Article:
A Modern Version of the Emmett Till Case, Dissected



♦️ Pub: Apr 8, 2019 | Updated: Apr 23, 2019 @ | Reading: 2 min. | Words: 374 ♦️
1955: Emmett Till, lynched at 14. 1989: The Central Park Five unleashed reportage echoing the Jim Crow era. Three common threads: white female victim, accused back male youth, actual innocence. Ken Burns schools us.

Emmett Till

The 1955 lynching of 14-year-old Emmett Till, culminating in his open casket, galvanized the Civil Rights movement. As Rosa Parks explained:

I thought about Emmett Till, and I couldn’t go back to [the back of the bus].

But the Emmett Till horror story presaged the modern polished lynchings sanctioned by the criminal justice system.


The Central Park Five

A system reflects its parts
A system reflects its parts

Filmmakers Ken Burns, Sarah Burns and David McMahon examine a 1989 case of five Black teenagers who were wrongfully convicted of raping a white woman. “Wilding,” a shorthand reference to Black kids acting like an animalistic wolf pack, littered headlines nationwide. 1989 reportage language paid homage to words typifying the purported bygone Jim Crow era. Some road the case to public relations glory, among them, one now ensconced in the world’s foremost seat of power.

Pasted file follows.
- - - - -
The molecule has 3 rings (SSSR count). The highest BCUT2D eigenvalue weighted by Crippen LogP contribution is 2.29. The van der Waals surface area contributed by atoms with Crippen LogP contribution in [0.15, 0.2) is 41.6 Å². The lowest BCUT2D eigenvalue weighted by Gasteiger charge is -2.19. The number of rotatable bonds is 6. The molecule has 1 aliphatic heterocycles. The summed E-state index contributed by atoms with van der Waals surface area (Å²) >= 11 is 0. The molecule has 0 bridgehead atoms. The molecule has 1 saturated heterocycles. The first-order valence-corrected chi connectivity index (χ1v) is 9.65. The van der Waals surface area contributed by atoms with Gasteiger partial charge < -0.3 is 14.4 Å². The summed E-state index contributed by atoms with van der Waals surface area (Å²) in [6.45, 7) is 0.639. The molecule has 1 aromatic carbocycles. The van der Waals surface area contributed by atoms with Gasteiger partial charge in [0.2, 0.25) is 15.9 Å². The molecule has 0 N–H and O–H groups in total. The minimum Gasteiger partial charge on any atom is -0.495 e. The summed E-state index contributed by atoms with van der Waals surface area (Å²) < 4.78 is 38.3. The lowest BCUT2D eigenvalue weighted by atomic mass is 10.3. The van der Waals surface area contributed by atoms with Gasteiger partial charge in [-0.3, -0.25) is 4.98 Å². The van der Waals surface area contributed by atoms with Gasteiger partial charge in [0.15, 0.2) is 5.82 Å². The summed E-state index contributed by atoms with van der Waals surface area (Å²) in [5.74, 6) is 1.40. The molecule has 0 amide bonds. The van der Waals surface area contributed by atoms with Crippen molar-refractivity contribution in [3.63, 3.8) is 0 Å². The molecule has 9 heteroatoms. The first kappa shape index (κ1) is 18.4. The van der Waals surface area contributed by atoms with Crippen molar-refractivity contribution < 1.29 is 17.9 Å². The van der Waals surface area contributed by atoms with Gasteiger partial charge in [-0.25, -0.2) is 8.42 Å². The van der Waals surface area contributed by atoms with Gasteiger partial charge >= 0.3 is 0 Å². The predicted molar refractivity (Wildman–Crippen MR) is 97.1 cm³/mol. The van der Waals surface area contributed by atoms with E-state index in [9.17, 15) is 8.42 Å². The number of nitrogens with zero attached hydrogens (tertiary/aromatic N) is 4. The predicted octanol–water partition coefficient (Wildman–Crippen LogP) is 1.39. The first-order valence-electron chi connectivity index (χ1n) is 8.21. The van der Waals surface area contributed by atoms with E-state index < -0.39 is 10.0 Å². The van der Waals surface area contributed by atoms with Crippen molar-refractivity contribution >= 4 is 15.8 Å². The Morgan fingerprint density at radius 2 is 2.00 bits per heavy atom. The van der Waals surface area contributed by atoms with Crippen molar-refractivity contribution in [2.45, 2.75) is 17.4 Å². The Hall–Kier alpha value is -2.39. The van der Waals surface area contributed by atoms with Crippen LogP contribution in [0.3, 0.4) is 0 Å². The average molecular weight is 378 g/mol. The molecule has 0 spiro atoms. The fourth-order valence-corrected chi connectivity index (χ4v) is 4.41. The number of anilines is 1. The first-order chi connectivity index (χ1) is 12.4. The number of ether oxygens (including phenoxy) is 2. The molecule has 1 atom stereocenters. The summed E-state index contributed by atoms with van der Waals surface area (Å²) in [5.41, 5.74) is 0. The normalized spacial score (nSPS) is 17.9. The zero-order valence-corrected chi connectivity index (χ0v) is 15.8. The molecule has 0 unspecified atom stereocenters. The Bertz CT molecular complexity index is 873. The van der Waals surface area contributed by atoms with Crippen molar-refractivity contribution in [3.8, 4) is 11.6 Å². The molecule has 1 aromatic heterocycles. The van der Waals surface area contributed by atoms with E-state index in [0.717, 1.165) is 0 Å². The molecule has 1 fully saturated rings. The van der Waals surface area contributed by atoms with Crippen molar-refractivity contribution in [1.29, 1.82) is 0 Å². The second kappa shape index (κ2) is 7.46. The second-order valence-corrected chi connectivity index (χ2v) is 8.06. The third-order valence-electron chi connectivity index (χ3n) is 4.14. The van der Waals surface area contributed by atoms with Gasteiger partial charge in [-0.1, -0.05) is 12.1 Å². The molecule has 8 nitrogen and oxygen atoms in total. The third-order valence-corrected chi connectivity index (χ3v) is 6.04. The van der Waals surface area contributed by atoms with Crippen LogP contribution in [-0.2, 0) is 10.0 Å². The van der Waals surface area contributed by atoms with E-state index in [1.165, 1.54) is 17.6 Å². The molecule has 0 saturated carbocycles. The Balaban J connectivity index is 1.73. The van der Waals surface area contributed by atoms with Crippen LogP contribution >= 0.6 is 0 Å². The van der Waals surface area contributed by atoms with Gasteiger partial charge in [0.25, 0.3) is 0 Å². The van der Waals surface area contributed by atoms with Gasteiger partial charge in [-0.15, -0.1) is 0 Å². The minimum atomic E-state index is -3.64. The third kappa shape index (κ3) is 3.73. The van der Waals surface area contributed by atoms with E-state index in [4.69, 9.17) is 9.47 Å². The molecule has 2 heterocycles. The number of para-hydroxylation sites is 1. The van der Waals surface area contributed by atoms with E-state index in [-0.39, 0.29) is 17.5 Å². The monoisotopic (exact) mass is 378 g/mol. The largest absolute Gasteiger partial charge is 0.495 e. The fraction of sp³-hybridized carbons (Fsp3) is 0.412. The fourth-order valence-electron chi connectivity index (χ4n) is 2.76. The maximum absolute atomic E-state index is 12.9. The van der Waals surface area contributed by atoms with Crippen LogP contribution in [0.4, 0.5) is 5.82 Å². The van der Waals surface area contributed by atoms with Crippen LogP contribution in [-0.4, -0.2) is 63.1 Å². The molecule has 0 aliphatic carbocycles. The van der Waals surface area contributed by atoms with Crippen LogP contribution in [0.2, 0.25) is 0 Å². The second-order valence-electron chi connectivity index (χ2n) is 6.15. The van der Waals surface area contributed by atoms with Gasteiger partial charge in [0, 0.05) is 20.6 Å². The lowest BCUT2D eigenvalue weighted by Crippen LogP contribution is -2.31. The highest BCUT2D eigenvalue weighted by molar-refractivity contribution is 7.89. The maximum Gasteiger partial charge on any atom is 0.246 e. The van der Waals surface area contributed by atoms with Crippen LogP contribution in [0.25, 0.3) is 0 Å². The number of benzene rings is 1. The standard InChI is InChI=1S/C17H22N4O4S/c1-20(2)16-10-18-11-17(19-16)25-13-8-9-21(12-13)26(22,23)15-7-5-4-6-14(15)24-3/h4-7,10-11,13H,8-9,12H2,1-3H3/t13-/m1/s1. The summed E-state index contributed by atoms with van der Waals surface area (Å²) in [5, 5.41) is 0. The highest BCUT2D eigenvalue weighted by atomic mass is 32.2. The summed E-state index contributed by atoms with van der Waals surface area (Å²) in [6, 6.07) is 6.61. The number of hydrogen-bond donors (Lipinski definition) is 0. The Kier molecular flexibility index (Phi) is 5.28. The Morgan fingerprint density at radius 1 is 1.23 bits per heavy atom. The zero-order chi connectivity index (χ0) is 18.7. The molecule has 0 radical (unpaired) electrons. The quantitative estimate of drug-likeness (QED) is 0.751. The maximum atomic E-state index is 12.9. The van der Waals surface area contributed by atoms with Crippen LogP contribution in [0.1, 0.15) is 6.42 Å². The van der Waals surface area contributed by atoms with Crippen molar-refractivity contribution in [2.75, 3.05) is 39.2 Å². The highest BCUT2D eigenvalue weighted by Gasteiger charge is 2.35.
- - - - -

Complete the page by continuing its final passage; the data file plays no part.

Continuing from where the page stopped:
The Central Park Five spent from six to 13 years in prison, exonerated only when a serial rapist confessed to the crime. DNA evidence absolutely proved the actual innocence of the kids as regards the crime, while exposing the foul underbelly of criminal confessions adored only by the ill-informed.

The case will soon muscle its return to the forefront of the nation’s consciousness. Commissioned by NetFlix, the brilliant Ava DuVernay is writing a multi-part series about the debacle. With an all-star cast now on the scene, the series will debut later this year.

The documentary aired on local PBS stations. Give the abysmal wreck masquerading as the official PBS (iOS) streaming app, I refuse to recommend it. At least one station currently offers a free no-fuss stream.


QNLink3   SourceThe Central Park Five
1h 59m 19s
Free stream ends Good Friday, April 19, 2019

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